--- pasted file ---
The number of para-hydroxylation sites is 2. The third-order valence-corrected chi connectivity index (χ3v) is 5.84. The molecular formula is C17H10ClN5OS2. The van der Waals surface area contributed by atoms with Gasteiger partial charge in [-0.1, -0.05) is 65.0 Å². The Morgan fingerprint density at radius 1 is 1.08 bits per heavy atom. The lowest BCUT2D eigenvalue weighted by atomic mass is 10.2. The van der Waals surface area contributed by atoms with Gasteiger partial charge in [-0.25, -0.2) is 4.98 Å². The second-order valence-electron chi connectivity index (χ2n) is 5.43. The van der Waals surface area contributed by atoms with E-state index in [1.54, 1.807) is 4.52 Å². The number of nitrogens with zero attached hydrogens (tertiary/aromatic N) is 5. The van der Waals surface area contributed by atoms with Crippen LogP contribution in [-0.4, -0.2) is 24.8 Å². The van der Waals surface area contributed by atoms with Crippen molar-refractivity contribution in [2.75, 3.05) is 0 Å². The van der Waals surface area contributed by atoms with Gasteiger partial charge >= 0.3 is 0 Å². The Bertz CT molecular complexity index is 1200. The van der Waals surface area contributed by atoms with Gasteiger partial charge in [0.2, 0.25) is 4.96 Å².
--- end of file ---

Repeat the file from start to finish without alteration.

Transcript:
The number of para-hydroxylation sites is 2. The third-order valence-corrected chi connectivity index (χ3v) is 5.84. The molecular formula is C17H10ClN5OS2. The van der Waals surface area contributed by atoms with Gasteiger partial charge in [-0.1, -0.05) is 65.0 Å². The Morgan fingerprint density at radius 1 is 1.08 bits per heavy atom. The lowest BCUT2D eigenvalue weighted by atomic mass is 10.2. The van der Waals surface area contributed by atoms with Gasteiger partial charge in [-0.25, -0.2) is 4.98 Å². The second-order valence-electron chi connectivity index (χ2n) is 5.43. The van der Waals surface area contributed by atoms with E-state index in [1.54, 1.807) is 4.52 Å². The number of nitrogens with zero attached hydrogens (tertiary/aromatic N) is 5. The van der Waals surface area contributed by atoms with Crippen LogP contribution in [-0.4, -0.2) is 24.8 Å². The van der Waals surface area contributed by atoms with Crippen molar-refractivity contribution in [2.75, 3.05) is 0 Å². The van der Waals surface area contributed by atoms with Gasteiger partial charge >= 0.3 is 0 Å². The Bertz CT molecular complexity index is 1200. The van der Waals surface area contributed by atoms with Gasteiger partial charge in [0.2, 0.25) is 4.96 Å².